Tuatapere sheep farmers Roger and Alison Thomas aim to
sustainably increase production, while also increasing the
biodiversity of the land. Photo by Leeana Tamati.
Sustainability and environmental issues are at the
forefront of the Thomas family's farming practices, as they try
to preserve, for generations to come, their slice of land on
the border of Fiordland.
Tuatapere sheep farmers Roger and Alison Thomas won the 2014
Golden Lamb Award Best of Breed (Crossbreed) for their
Perendale Texels, processed at Silver Fern Farms Waitane.
They were also finalists in the Southland Ballance Farm
Environment Awards this month.
The 236 property, which holds 2200 ewes, 580 ewe hoggets and
30 rams, has pockets of land where native plants have been
planted and protected.
Over the past 12 years, the Thomases have registered a QEII
National Trust covenant, which gives the area of native bush
more protection, and hope to register even more land with the
''We value biodiversity and try to protect and look after the
bush and waterways,'' Mrs Thomas said.
''We chose the stock type we have because it has less damage
to the soil. We often buy a couple of calves in the spring,
but we never have dairy cows in the winter.
"We chose to stay away from deer farming because of the
damage they cause to the environment.''
Mr Thomas said the remnants of native bush on the farm were
home to native birds, such as falcons, tui, and bellbirds,
and made the farm a nicer place to work on.
''It's a real thrill to have those kinds of rare birds in our
farm. The working environment in our farm is enhanced because
we have got native trees planted and the birdlife around.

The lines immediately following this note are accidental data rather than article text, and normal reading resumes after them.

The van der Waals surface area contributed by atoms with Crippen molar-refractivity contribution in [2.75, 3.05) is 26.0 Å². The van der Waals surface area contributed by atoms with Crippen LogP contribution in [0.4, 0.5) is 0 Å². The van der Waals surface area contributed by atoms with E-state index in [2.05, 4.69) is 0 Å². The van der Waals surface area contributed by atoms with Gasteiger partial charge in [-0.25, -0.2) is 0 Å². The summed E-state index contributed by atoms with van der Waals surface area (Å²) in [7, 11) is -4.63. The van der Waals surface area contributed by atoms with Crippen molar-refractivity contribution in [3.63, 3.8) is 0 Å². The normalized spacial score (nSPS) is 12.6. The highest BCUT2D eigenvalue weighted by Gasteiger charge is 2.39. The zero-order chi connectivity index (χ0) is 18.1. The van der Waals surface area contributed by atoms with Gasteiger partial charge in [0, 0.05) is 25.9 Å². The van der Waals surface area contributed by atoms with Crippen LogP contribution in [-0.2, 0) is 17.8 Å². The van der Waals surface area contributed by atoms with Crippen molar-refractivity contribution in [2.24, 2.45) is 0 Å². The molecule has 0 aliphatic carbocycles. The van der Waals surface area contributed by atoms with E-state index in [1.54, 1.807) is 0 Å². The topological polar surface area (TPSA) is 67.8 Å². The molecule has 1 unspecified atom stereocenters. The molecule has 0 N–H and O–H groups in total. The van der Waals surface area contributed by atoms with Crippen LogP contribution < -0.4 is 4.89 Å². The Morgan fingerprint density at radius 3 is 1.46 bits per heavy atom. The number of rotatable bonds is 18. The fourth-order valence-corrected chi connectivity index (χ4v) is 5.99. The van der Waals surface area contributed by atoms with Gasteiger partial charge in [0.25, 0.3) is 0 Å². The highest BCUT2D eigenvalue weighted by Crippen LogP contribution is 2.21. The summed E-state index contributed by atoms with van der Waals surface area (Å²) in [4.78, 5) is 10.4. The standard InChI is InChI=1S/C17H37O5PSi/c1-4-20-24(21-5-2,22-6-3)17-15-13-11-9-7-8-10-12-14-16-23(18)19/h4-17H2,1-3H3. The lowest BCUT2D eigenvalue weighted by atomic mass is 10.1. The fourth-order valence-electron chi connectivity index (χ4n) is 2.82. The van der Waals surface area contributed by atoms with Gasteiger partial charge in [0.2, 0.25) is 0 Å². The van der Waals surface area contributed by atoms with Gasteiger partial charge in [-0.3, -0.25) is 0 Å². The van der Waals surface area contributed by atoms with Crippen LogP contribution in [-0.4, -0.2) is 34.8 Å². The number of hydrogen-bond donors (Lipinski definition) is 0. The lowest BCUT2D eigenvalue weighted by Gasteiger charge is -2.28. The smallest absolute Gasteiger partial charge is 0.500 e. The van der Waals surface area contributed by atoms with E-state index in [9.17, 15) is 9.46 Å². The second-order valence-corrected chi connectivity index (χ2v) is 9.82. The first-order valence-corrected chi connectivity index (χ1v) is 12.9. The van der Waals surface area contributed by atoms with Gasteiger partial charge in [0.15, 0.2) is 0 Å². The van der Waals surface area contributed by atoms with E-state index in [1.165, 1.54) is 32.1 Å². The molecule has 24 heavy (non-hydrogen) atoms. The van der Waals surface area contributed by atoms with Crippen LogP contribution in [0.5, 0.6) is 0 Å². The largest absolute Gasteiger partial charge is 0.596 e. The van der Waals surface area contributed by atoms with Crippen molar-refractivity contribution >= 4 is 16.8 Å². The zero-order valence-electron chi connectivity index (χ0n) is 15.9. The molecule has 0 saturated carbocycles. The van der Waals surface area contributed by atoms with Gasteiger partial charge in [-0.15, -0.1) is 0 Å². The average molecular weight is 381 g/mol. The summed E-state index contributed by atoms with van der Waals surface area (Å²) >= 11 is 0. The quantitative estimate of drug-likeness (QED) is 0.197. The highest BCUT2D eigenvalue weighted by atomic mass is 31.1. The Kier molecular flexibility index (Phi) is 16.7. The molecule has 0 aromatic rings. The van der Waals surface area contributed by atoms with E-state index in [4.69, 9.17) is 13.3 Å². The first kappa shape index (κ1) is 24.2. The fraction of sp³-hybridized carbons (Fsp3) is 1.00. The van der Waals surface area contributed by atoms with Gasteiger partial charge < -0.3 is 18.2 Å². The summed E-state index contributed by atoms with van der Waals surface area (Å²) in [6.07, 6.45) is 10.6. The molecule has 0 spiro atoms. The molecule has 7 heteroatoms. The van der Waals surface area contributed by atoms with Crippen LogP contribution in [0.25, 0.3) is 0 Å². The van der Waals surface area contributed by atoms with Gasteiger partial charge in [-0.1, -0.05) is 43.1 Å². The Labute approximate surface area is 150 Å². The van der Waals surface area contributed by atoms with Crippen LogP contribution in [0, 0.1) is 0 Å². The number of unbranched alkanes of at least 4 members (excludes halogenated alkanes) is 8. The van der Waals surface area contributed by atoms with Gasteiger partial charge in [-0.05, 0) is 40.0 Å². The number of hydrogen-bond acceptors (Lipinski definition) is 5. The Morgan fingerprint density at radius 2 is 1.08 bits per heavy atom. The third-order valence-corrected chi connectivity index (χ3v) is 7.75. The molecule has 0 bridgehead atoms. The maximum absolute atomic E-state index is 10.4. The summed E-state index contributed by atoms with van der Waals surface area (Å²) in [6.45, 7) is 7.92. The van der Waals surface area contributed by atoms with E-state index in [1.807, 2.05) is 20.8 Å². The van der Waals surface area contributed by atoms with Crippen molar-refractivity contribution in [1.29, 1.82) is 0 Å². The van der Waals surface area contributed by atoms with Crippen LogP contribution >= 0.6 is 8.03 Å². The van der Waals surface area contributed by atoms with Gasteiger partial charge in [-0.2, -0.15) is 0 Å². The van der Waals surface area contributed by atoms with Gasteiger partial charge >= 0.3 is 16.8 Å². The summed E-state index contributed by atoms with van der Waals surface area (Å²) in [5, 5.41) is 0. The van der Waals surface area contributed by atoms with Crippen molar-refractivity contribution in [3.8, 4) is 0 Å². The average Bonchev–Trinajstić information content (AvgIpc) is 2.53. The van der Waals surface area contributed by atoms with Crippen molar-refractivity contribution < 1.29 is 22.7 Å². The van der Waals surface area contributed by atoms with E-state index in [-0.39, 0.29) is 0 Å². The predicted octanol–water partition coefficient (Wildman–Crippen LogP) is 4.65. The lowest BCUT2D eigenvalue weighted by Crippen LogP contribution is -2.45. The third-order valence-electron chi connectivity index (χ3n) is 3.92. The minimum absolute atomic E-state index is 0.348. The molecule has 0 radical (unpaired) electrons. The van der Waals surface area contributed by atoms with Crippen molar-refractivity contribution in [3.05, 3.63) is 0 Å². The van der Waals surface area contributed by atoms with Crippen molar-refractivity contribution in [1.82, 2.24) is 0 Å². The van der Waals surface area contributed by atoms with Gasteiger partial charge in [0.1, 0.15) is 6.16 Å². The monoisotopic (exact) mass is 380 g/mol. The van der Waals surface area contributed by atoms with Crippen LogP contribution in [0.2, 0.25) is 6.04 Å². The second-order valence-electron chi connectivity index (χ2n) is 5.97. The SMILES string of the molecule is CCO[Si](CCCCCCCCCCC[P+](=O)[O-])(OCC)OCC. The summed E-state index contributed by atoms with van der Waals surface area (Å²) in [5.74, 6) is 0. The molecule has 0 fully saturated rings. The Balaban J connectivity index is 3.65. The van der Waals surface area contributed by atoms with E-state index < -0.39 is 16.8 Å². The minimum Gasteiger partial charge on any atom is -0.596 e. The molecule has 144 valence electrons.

''A flat farm is easy to run, but it is not as nice.''
The pair had owned the Tuatapere property for 12 years, and
bred Perendale Texels for eight of those, switching to the
breed because of its easy-care nature.
While scanning percentages had decreased since changing to
the breed, lambing percentages had increased, with an average
of about 150% per season, he said.
It was not just passion for the farm which kept them in
Tuatapere, but the small Western Southland community, which
they have been very much a part of for more than two decades.
Mr Thomas is in the local Lions Club and has served on the
Board of Trustees for local schools, while Mrs Thomas is a
volunteer ambulance driver, spent 13 years on the Waiau
Health Trust, and volunteers for the Rural Women's Network.
While their three children have grown up and moved out of
home, Mr and Mrs Thomas hope to continue living in Western
Southland for as long as possible.
''The lifestyle out here is the best thing about being a
sheep farmer,'' Mr Thomas said.
''It's been an amazing place to bring our children up -
there's not many lifestyles where you can work as a family
and everyone can work together.
''Our goal for the future is to sustainably increase
production, while also increasing the biodiversity of the